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Game Sixty-Two: Mariners 8, Indians 7

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Recap
Box Score
Win Probability Added @ Fangraphs

Highest WPA:

Victor Martinez .221
Grady Sizemore .199
Casey Blake .169

Lowest WPA:

Paul Byrd -.317
Ryan Garko -.283
Joe Borowski -.282

Raul Ibanez just about single-handedly beat the Indians last night, driving in five of the Mariners' eight runs. For those wondering, his WPA was .587, extremely high for an offensive player. I checked his splits against AL teams, and his career OPS against the Indians is not his highest (he's better against Detroit), but it seems like it should be. Whatever the case, the plan of attack against him didn't work.

It wasn't just Ibanez who got to Paul Byrd, though. The Cobra gave up 11 hits in 4 innings, and most weren't of the bloop variety. When he left, the Indians were down 7-0, and given who was probably going to replace him, the game seemed over. From a mangerial standpoint, this was the perfect time to bring in Fernando Cabrera and get him a chance to put whatever fixes were made on the side into practice. It turned out that Cabrera's three scoreless innings also allowed the Indians to mount a comeback against a pretty good bullpen. First of all, Cabrera's outing was very encouraging; his velocity was up, his splitter was cartoonish in its break, and probably most importantly, it probably gave him some confidence.

The Indians got to Baek the third time through the order, and chased him in the sixth inning. Mike Hargove used four relievers in the sixth, which almost cost the Mariners later on in the game. The Indians not only scored seven runs in four innings, they had opportunities for more. Ryan Garko left eight runners on base, which is more a function of his struggles at the plate (.138/.242/.241 in June) than his clutchness. Trot Nixon is actually hitting worse, hitting .125/.276/.167 in June. Of course, when the Indians were winning, we didn't care about these things, did we?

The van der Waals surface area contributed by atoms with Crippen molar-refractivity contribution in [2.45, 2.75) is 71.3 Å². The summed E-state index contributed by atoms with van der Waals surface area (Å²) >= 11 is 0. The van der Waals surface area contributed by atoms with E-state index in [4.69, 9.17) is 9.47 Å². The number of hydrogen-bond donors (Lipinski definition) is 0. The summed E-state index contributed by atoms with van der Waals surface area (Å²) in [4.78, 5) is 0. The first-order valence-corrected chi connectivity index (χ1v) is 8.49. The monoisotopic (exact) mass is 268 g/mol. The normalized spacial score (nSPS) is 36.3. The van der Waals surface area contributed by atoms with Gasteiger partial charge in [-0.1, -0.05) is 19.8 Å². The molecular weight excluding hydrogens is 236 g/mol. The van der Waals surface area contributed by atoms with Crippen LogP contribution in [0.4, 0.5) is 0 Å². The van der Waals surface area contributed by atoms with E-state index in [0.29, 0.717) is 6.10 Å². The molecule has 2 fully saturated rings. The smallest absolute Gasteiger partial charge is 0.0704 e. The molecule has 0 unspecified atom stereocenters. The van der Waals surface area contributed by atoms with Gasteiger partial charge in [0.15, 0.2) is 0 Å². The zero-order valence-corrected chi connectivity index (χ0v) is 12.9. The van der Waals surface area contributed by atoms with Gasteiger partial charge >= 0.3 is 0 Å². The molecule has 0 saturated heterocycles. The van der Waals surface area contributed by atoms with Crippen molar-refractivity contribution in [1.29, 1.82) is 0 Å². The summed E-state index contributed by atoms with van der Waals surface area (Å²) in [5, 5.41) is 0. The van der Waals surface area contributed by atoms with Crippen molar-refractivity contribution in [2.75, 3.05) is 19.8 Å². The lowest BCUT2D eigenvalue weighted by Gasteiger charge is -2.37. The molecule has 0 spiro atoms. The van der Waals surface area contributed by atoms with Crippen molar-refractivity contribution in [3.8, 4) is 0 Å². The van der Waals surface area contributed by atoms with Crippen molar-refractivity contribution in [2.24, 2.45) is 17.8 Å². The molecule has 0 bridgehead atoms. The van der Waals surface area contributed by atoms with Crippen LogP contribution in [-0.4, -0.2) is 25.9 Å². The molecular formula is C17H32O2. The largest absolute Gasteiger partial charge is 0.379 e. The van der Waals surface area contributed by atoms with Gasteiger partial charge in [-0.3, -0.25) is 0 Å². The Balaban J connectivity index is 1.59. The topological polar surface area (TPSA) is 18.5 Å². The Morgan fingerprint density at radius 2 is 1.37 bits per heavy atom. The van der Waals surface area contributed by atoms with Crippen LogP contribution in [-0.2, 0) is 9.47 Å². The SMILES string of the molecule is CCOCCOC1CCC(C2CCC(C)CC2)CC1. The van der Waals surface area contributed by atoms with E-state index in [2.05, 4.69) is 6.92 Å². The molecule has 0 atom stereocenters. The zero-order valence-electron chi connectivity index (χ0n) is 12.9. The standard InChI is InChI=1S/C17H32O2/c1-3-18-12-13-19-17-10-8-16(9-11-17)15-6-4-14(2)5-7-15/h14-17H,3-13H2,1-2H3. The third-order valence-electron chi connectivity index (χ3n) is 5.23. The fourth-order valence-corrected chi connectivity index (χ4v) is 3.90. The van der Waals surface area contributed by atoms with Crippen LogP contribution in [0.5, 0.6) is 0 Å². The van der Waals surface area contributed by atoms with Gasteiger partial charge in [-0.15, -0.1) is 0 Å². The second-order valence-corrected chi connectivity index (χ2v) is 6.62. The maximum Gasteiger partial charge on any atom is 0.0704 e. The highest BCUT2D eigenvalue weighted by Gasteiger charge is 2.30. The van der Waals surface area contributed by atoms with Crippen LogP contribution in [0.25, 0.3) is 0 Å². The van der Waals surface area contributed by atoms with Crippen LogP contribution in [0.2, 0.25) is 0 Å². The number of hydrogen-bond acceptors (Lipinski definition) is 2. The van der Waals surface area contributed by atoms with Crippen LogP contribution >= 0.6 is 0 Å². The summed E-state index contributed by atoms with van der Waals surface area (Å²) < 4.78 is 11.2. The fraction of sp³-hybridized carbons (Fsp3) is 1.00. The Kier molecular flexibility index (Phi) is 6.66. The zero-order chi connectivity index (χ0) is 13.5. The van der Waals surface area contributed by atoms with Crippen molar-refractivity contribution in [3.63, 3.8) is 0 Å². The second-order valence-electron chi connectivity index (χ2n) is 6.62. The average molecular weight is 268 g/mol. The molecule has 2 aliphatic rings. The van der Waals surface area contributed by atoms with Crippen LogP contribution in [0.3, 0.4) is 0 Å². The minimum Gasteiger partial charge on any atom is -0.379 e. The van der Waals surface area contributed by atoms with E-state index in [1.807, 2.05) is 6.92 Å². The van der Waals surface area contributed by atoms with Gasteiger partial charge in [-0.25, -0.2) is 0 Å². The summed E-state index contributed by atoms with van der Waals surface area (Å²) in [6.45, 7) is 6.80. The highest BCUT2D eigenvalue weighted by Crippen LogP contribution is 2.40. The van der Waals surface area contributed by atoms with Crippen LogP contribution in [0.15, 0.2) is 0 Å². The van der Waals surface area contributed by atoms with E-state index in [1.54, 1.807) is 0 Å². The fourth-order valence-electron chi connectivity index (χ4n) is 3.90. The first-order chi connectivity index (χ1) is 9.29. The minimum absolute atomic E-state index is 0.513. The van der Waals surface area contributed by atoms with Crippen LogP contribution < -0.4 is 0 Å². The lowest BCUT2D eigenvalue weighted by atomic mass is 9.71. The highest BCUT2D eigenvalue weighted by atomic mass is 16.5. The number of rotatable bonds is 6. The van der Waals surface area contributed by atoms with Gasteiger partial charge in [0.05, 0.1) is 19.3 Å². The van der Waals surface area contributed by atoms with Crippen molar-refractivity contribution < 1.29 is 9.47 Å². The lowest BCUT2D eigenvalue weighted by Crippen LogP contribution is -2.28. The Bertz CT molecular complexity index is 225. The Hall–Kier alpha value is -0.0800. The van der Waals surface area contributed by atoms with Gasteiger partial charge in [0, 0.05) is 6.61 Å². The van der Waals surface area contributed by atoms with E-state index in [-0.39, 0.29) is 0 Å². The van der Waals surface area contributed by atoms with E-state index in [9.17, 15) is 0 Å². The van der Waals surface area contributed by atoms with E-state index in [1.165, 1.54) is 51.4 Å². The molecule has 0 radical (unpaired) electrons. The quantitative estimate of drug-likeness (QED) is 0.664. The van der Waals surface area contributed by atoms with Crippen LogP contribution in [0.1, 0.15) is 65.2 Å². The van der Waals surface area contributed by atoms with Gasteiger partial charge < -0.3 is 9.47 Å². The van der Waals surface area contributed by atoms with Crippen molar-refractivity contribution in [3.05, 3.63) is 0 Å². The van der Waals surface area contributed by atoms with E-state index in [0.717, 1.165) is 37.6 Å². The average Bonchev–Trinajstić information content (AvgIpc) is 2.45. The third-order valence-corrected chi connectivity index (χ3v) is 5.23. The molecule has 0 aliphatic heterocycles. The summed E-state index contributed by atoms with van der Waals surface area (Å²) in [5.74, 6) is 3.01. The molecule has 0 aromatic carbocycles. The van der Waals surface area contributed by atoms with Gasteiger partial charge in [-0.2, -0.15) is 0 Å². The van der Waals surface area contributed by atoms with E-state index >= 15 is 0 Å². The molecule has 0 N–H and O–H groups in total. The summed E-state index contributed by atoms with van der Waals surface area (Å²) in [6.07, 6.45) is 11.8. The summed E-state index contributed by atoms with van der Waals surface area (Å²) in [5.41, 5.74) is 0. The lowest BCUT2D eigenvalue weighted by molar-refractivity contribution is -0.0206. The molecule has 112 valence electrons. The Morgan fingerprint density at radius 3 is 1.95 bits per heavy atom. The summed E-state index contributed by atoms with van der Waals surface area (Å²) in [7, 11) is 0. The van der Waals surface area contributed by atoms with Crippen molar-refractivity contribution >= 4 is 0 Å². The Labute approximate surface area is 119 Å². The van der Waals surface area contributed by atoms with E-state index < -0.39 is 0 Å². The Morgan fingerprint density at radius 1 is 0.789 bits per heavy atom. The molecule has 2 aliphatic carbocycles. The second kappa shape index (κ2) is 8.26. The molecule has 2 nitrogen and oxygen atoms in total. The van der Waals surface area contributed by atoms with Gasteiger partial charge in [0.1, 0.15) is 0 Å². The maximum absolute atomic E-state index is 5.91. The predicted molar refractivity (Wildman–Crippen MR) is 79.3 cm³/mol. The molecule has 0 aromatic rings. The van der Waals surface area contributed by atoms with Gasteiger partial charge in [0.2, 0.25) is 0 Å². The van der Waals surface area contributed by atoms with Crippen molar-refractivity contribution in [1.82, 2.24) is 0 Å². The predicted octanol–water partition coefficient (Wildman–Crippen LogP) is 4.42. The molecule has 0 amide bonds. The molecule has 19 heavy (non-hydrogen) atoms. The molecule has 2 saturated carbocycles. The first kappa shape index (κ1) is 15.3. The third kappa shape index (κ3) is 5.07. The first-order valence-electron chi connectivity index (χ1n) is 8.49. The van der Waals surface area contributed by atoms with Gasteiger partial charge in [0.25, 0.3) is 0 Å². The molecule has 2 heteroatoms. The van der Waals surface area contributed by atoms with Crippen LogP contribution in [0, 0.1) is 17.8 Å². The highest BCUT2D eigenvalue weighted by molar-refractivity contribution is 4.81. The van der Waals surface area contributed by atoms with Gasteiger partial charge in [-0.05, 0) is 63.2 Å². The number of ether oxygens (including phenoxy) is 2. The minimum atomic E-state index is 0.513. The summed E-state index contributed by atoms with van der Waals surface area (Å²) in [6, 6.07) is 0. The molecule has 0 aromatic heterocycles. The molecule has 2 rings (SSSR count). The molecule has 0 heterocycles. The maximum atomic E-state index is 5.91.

The play that really hurt was David Dellucci getting thrown out at the plate in the eighth. There was just one out in the inning, and Dellucci tried to score from first on Casey Blake's double to left. Skinner was probably running on Ibanez's arm, but it turned out that Yunieski Betancourt was the one who made the throw to the plate, and his arm might be the best among AL infielders. Dellucci was out by plenty. Blake got to third base, but now a base hit was needed to take the lead. The Mariners walked Hafner intentionally, then Peralta walked unintentionally. Which brought up Ryan Garko, who was put away with ease by Brandon Morrow.

The meta-question right about now is whether to redistribute playing time between Martinez, Shoppach, and Garko. With six more NL games coming up, it's probably not the time to change much, because Garko will be sitting for most of those games. It must be mentioned that Shoppach's BABIP this season is an unsustainable .500, so his success is partly luck. There's no harm in giving Shoppach a slightly larger piece of the playing time pie, but let's not get carried away with recent history. What does need to happen is for Franklin Gutierrez to give either Dellucci or Nixon more days off, even if it's under the guise of keeping Nixon healthy through the summer months.

Next Up: The Indians relive their recent World Series appearances, starting with Florida. Carmona vs. Olsen, 7:05 PM.